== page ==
STILWELL, ARTHUR EDWARD
STILWELL, ARTHUR EDWARD (1859–1928). Arthur Edward Stilwell, railroad builder and urban promoter, son of Charles Herbert and Mary Augusta (Pierson) Stilwell, was born in Rochester, New York, on October 21, 1859. At the age of fourteen or fifteen, following the collapse of his father's jewelry business in Rochester, he ran away from home and became a clerk, traveling salesman, and insurance policy developer. In 1886 he moved to Kansas City, where he founded trust companies and built belt-line railways. Stilwell's first major project was a railway south from Kansas City to the Gulf of Mexico for the purpose of exporting midwestern agricultural products. The original terminal point was Sabine Pass, Texas, but Stilwell formed a syndicate that founded the town of Port Arthur on Sabine Lake. Despite the depression of 1893, the flamboyant Stilwell drove the Kansas City, Pittsburg and Gulf Railroad (later Kansas City Southern) south from Kansas City to Port Arthur in 1897. The railway, built with capital from eastern and Dutch investors, failed in 1899, and Stillwell lost control. In order for Port Arthur to become a viable seaport, a canal had to be cut around the lake to Sabine Pass, a costly and much-delayed project that was completed in 1899. In 1900 Stilwell announced a project to connect Kansas City with the closest port on the Pacific Ocean. His goal was to secure trade with east Asia for the Midwest, bypassing California ports. Near the town of Topolobampo, Sinaloa, Mexico, on the Gulf of California, he founded Port Stilwell. From 1900 until 1912 he constructed the Kansas City, Mexico and Orient Railway from Wichita, Kansas, south through Oklahoma to San Angelo and eventually to Alpine, Texas. The Mexican Revolution and a lack of traffic led to bankruptcy for the railway, and Stilwell was forced out of his firm. Stilwell blamed the "Cannibals of Wall Street," and John W. Gates in particular, for his losses, and wrote several books on finance and world affairs. He then published novels, poems, and stories alleging that the ideas for his railways and Port Arthur came to him from "brownies." Stilwell was a Christian Scientist. He married Jennie A. Wood on June 10, 1879, and they had no children. He died in New York on September 26, 1928. Among the other Texas communities founded by his firms were Nederland, Diaz, Rochester, Hamlin, Odell, Sylvester, and Rule.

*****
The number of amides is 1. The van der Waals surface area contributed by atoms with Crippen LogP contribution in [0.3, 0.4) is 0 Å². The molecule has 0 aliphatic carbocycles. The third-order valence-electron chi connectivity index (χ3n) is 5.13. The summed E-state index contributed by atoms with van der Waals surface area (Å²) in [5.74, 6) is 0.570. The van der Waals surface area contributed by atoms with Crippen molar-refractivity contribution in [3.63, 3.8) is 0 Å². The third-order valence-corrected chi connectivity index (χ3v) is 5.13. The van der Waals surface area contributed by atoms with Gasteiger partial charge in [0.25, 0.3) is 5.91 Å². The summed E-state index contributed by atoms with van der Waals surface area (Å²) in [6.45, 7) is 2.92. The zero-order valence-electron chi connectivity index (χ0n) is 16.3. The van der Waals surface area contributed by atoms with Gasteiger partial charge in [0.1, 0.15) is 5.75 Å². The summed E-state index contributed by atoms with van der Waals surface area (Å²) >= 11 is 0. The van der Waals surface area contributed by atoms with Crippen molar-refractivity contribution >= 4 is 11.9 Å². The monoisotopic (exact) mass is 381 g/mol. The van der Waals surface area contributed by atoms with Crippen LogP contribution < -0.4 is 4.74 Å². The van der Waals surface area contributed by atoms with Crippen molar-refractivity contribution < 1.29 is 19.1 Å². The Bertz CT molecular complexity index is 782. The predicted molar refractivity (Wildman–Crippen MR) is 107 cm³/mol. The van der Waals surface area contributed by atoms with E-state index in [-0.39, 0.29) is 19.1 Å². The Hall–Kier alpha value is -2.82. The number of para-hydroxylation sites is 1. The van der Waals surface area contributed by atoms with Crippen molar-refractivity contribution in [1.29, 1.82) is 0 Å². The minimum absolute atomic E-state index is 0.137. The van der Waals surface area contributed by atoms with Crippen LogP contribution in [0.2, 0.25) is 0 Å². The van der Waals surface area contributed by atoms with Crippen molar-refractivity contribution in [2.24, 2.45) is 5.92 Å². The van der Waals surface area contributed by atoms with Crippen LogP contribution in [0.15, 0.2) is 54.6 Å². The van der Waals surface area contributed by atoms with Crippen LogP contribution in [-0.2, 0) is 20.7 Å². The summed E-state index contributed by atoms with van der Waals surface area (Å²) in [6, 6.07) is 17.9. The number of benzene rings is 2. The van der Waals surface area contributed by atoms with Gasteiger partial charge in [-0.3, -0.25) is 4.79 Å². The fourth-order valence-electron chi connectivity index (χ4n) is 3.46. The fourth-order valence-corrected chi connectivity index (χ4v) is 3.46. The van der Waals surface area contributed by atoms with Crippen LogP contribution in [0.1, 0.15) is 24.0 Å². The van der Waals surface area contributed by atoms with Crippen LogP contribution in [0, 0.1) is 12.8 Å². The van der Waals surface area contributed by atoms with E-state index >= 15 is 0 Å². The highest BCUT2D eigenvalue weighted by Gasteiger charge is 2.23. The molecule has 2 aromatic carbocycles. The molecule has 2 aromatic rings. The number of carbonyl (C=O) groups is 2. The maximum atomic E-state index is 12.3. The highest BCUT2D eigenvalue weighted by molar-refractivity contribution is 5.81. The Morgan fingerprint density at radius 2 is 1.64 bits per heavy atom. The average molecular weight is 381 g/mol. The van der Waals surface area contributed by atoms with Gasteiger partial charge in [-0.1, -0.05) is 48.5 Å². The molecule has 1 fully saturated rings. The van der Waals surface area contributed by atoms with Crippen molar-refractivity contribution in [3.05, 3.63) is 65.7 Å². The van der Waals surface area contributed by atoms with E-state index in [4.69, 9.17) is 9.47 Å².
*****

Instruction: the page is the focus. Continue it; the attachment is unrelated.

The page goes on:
Keith L. Bryant, Jr., "Arthur E. Stilwell and the Founding of Port Arthur: A Case of Entrepreneurial Error," Southwestern Historical Quarterly 75 (July 1971). Keith L. Bryant, Jr., Arthur E. Stilwell: Promoter with a Hunch (Nashville: Vanderbilt University Press, 1971). David M. Pletcher, Rails, Mines, and Progress: Seven American Promoters in Mexico, 1867–1911 (Ithaca: Cornell University Press, 1958). Arthur E. Stilwell and James R. Crowell, I Had a Hunch (Port Arthur Historical Society, 1972).
Image Use Disclaimer
All copyrighted materials included within the Handbook of Texas Online are in accordance with Title 17 U.S.C. Section 107 related to Copyright and “Fair Use” for Non-Profit educational institutions, which permits the Texas State Historical Association (TSHA), to utilize copyrighted materials to further scholarship, education, and inform the public. The TSHA makes every effort to conform to the principles of fair use and to comply with copyright law.
For more information go to: http://www.law.cornell.edu/uscode/17/107.shtml
If you wish to use copyrighted material from this site for purposes of your own that go beyond fair use, you must obtain permission from the copyright owner.
The following, adapted from the Chicago Manual of Style, 15th edition, is the preferred citation for this article.Keith L. Bryant, Jr., "STILWELL, ARTHUR EDWARD," Handbook of Texas Online (http://www.tshaonline.org/handbook/online/articles/fst58), accessed February 06, 2016. Uploaded on June 15, 2010. Published by the Texas State Historical Association.
Get Texas history everyday,
with day by day
Each day's email tells a little bit more of the story of Texas and links to our collection of more than 27,000 articles